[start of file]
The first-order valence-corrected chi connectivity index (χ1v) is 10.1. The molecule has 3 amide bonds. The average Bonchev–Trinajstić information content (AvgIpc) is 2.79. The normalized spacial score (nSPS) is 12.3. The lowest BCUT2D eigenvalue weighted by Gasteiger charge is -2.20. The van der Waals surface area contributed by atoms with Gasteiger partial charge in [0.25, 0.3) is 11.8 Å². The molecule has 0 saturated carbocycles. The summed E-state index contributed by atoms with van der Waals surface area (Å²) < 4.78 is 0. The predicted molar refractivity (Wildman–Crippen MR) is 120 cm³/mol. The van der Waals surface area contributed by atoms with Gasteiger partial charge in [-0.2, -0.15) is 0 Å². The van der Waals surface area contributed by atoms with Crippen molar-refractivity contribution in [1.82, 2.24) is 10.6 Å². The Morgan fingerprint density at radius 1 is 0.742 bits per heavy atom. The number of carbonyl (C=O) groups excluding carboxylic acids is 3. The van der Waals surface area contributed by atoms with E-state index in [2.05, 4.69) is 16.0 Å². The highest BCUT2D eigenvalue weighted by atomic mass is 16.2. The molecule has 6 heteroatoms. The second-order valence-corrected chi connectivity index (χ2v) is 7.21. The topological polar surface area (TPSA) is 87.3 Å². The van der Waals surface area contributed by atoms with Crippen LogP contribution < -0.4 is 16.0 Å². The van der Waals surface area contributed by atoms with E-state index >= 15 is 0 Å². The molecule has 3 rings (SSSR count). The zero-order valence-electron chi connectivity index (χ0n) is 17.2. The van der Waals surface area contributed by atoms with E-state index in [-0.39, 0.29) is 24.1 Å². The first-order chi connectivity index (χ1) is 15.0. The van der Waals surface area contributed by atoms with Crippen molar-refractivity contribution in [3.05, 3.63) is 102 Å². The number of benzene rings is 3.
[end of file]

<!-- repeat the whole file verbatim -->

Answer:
The first-order valence-corrected chi connectivity index (χ1v) is 10.1. The molecule has 3 amide bonds. The average Bonchev–Trinajstić information content (AvgIpc) is 2.79. The normalized spacial score (nSPS) is 12.3. The lowest BCUT2D eigenvalue weighted by Gasteiger charge is -2.20. The van der Waals surface area contributed by atoms with Gasteiger partial charge in [0.25, 0.3) is 11.8 Å². The molecule has 0 saturated carbocycles. The summed E-state index contributed by atoms with van der Waals surface area (Å²) < 4.78 is 0. The predicted molar refractivity (Wildman–Crippen MR) is 120 cm³/mol. The van der Waals surface area contributed by atoms with Gasteiger partial charge in [-0.2, -0.15) is 0 Å². The van der Waals surface area contributed by atoms with Crippen molar-refractivity contribution in [1.82, 2.24) is 10.6 Å². The Morgan fingerprint density at radius 1 is 0.742 bits per heavy atom. The number of carbonyl (C=O) groups excluding carboxylic acids is 3. The van der Waals surface area contributed by atoms with E-state index in [2.05, 4.69) is 16.0 Å². The highest BCUT2D eigenvalue weighted by atomic mass is 16.2. The molecule has 6 heteroatoms. The second-order valence-corrected chi connectivity index (χ2v) is 7.21. The topological polar surface area (TPSA) is 87.3 Å². The van der Waals surface area contributed by atoms with Crippen LogP contribution < -0.4 is 16.0 Å². The van der Waals surface area contributed by atoms with E-state index >= 15 is 0 Å². The molecule has 3 rings (SSSR count). The zero-order valence-electron chi connectivity index (χ0n) is 17.2. The van der Waals surface area contributed by atoms with E-state index in [-0.39, 0.29) is 24.1 Å². The first-order chi connectivity index (χ1) is 15.0. The van der Waals surface area contributed by atoms with Crippen molar-refractivity contribution in [3.05, 3.63) is 102 Å². The number of benzene rings is 3.